Initially the FDA weighed in with a reassuring message that while apple juice does, in fact, contain the mettaloid, there’s a big difference between organic arsenic and inorganic arsenic.
In short: the organic stuff is essentially harmless, says the FDA, and passes through your body without incident. The “inorganic” kind—most often coming from pesticides—can be more toxic.
And yet, testing from the nonprofit group Consumers Union, published in the January 2012 issue of Consumer Reports, showed that the juice, in fact, seems to have too much of the bad kind. The report found that 10 percent of apple and grape juice samples, from five brands, “had total arsenic levels that exceeded federal drinking-water standards. Most of that arsenic was inorganic arsenic, a known carcinogen.” In addition, “one in four samples had lead levels higher than the FDA’s bottled-water limit of 5 ppb. As with arsenic, no federal limit exists for lead in juice.”
And now, a few months later, there’s another dietary basic making headlines for levels of arsenic, as well as inciting renewed concern about apple juice: RICE.
A recent study from scientists Dartmouth university, published in the journal Proceedings of the National Academy of Sciences, found that people who ate more rice had higher levels of arsenic in their urine than those who ate less of the grain. Americans consume an average of a half cup of cooked rice daily, which is more than three times as much rice as they did during the 1930s, found researchers.
Rice has elevated levels of arsenic for two primary reasons, according to another Consumers Union report. “Rice is among the plants that are unusually efficient at taking up arsenic from the soil and incorporating it in the grains people eat. Moreover, much of the rice produced in the U.S. is grown in Arkansas, Louisiana, Mississippi, Missouri, and Texas on land formerly used to grow cotton, where arsenical pesticides were used for decades, just as they were in orchards and vineyards.”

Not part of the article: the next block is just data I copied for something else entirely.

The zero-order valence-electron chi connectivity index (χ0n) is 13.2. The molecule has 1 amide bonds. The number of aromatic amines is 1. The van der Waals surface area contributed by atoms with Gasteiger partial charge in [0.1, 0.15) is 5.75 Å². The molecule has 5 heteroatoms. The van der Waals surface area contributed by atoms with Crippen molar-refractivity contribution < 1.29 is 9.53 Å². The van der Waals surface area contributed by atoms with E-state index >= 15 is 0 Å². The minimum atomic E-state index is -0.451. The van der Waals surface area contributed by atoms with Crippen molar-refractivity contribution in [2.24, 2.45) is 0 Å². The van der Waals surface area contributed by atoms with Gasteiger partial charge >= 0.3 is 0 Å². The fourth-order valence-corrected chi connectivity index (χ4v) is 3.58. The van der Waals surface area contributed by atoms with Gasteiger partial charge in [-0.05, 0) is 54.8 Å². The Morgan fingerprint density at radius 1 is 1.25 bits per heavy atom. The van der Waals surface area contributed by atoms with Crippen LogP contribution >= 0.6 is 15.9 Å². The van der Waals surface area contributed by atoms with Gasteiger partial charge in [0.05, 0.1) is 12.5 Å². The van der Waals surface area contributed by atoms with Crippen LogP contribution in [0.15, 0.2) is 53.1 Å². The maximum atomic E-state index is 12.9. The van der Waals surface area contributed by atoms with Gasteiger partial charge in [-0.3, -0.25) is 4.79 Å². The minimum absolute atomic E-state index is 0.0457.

Research has shown that U.S. rice has among the highest average levels in the world of inorganic arsenic, which is known to cause skin, lung and bladder cancer in humans. For babies exposed to the toxin in the womb it’s been linked to problems ranging from low birth weight and infant mortality to hampered immune function and increased death rates from lung cancer later in life. What’s more since rice-based infant cereals are often the first solid food babies eat, high levels of arsenic in rice are worrisome indeed.
Meanwhile, while the FDA maintains that apple juice is still safe (there’s been no response on rice so far) just a few days ago they did announce that it’s considering additional inquiry on the subject, and will be conducting their own testing of the levels of arsenic in apple juice.
In the meantime, your best bet is to keep your diet varied, and go organic when you can., to help cut down on pesticides. And how about some cranberry juice and quinoa?